It’s Over: Probation Department Convictions Have Been Overturned
Some good news for Bob DeLeo, and some bad news for Carmen Ortiz: an appeals court has overturned the convictions of three probation officials mired in scandal, cleared Beacon Hill lawmakers of wrongdoing, and delivered what appeared to be a stand against the federal prosecutor.
The three officials—John O’Brien, the former probation commissioner, as well as deputy commissioners Elizabeth Tavares and William Burke—had been accused of abusing their power, doling out jobs in exchange for political favors, and taking elaborate steps to cover it up. A jury convicted them in 2014. O’Brien had been sentenced to 18 months in prison, Tavares had been sentenced to three months in prison. Neither has served time. Burke had been sentenced to probation.
Appeals court judges ruled that their actions “may well be judged distasteful, and even contrary to Massachusetts’s personnel laws,” but that their felony convictions were not appropriate given the circumstances. It added: “not all unappealing conduct is criminal.”
“We find that the government overstepped its bounds in using federal criminal statutes to police the hiring practices of these Massachusetts state officials and did not provide sufficient evidence to establish a criminal violation of Massachusetts law under the government’s theory of the case,” the 37-page ruling reads.
DeLeo cheered that decision in a statement last night.
“The decision of the Court constitutes a complete exoneration for this institution and all of its members. These false and scurrilous allegations can now be given an appropriate burial,” DeLeo said in a statement to the State House News Service.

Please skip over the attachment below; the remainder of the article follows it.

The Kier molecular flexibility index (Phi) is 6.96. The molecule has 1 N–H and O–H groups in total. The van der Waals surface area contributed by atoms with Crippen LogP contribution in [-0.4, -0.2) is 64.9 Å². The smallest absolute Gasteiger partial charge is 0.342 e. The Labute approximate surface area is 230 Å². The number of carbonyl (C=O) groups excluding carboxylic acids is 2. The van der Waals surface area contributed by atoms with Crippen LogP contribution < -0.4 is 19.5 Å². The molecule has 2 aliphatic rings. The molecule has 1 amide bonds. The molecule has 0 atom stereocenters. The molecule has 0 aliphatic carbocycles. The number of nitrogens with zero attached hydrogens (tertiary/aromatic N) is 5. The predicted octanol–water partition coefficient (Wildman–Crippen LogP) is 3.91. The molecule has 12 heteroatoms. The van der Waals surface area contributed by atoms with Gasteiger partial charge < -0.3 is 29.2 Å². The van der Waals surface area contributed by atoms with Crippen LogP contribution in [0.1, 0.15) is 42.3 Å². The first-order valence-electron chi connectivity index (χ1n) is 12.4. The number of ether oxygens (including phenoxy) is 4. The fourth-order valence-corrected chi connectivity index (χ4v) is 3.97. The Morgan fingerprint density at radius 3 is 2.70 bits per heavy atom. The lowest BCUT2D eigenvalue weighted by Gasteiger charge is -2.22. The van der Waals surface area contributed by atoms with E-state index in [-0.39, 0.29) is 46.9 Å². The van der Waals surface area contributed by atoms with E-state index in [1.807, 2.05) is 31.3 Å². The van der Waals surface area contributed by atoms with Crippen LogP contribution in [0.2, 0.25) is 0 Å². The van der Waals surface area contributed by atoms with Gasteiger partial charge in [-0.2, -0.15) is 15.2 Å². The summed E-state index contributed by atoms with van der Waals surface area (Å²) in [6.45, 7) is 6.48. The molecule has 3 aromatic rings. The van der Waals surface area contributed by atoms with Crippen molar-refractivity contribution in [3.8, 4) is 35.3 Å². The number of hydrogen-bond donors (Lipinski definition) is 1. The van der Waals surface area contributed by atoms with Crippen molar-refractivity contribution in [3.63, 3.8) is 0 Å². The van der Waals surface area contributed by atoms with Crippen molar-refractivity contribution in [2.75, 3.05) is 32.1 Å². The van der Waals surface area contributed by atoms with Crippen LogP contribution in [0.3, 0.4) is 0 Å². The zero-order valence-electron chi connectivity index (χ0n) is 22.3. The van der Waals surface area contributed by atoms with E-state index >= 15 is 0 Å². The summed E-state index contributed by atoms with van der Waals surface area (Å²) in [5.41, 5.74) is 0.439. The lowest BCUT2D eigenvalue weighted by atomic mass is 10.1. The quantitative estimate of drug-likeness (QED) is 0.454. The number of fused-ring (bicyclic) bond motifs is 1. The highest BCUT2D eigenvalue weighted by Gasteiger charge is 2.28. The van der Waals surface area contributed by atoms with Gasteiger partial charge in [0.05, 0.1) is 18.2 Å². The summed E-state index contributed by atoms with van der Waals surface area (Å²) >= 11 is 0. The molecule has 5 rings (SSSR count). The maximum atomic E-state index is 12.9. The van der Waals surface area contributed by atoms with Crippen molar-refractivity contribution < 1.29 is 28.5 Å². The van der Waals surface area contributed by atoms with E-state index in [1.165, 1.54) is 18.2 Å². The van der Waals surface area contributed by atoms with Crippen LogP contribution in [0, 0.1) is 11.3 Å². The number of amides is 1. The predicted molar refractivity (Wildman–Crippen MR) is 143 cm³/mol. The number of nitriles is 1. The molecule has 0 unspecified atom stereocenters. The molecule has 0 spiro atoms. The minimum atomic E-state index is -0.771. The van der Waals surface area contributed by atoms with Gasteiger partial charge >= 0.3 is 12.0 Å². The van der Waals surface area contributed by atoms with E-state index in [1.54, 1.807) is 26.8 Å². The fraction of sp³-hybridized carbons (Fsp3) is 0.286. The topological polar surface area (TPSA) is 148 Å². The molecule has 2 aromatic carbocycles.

DeLeo, too, was cleared of wrongdoing in the ruling. He had not been charged, but had been named by Ortiz an “unindicted co-conspirator” in the case.
“I am particularly grateful that the Court has found that no member of the legislature had committed any impropriety in connection with the allegations in the indictment. It is unfortunate that for six and a half years other legislators and I have lived under the cloud of suspicion of having been involved in illegal activity,” DeLeo said in the statement. “Today, the Court of Appeals has affirmed what I have said for the entire period – that neither I, nor to my knowledge any other legislator had engaged in any wrongdoing.”
Ortiz, who has come under scrutiny in the past year amid accusations she is overreaching in her role as federal prosecutor, has also overseen investigations of alleged union impropriety at City Hall. It’s not yet clear how the result of this ruling—which comes after a Supreme Court ruling that pushed back against federal prosecutors intervening in state corruption cases—will impact that case.
A spokeswoman for her office, Christina Diorio-Sterling, tells the Globe she isn’t happy with the ruling, but maintains that Ortiz was pursuing government employees who, as the appeals court agrees, did not serve the public well.
“[T]he defendants abused the hiring process to ensure that favored candidates were promoted or appointed in exchange for favorable budget treatment from the state Legislature and increased control over the Probation Department,” Diorio-Sterling said in a statement, adding that the office “will continue to fulfill our responsibility to protect the public from corrupt officials by vigorously investigating and prosecuting public corruption in appropriate cases.”